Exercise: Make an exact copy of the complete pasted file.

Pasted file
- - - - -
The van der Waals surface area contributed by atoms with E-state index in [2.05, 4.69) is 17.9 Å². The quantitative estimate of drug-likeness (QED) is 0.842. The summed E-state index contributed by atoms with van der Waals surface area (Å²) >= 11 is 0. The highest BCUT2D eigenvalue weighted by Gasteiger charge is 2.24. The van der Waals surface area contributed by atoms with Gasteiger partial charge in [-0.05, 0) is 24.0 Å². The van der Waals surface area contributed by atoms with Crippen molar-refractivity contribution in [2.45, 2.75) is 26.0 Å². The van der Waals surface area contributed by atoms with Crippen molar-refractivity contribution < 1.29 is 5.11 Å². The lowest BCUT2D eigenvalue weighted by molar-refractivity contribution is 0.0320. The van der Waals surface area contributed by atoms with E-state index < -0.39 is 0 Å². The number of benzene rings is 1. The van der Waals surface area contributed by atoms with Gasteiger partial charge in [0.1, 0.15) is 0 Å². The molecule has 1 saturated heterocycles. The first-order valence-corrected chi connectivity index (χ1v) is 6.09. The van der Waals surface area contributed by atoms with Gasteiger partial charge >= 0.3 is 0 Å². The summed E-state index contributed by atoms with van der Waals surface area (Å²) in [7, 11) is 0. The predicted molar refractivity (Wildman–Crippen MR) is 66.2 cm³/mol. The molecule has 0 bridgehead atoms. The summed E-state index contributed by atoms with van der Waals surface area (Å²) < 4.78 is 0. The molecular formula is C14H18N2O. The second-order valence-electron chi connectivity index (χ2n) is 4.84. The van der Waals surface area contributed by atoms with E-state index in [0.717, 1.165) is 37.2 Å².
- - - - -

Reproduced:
The van der Waals surface area contributed by atoms with E-state index in [2.05, 4.69) is 17.9 Å². The quantitative estimate of drug-likeness (QED) is 0.842. The summed E-state index contributed by atoms with van der Waals surface area (Å²) >= 11 is 0. The highest BCUT2D eigenvalue weighted by Gasteiger charge is 2.24. The van der Waals surface area contributed by atoms with Gasteiger partial charge in [-0.05, 0) is 24.0 Å². The van der Waals surface area contributed by atoms with Crippen molar-refractivity contribution in [2.45, 2.75) is 26.0 Å². The van der Waals surface area contributed by atoms with Crippen molar-refractivity contribution < 1.29 is 5.11 Å². The lowest BCUT2D eigenvalue weighted by molar-refractivity contribution is 0.0320. The van der Waals surface area contributed by atoms with E-state index < -0.39 is 0 Å². The number of benzene rings is 1. The van der Waals surface area contributed by atoms with Gasteiger partial charge in [0.1, 0.15) is 0 Å². The molecule has 1 saturated heterocycles. The first-order valence-corrected chi connectivity index (χ1v) is 6.09. The van der Waals surface area contributed by atoms with Gasteiger partial charge >= 0.3 is 0 Å². The summed E-state index contributed by atoms with van der Waals surface area (Å²) in [7, 11) is 0. The predicted molar refractivity (Wildman–Crippen MR) is 66.2 cm³/mol. The molecule has 0 bridgehead atoms. The summed E-state index contributed by atoms with van der Waals surface area (Å²) < 4.78 is 0. The molecular formula is C14H18N2O. The second-order valence-electron chi connectivity index (χ2n) is 4.84. The van der Waals surface area contributed by atoms with E-state index in [0.717, 1.165) is 37.2 Å².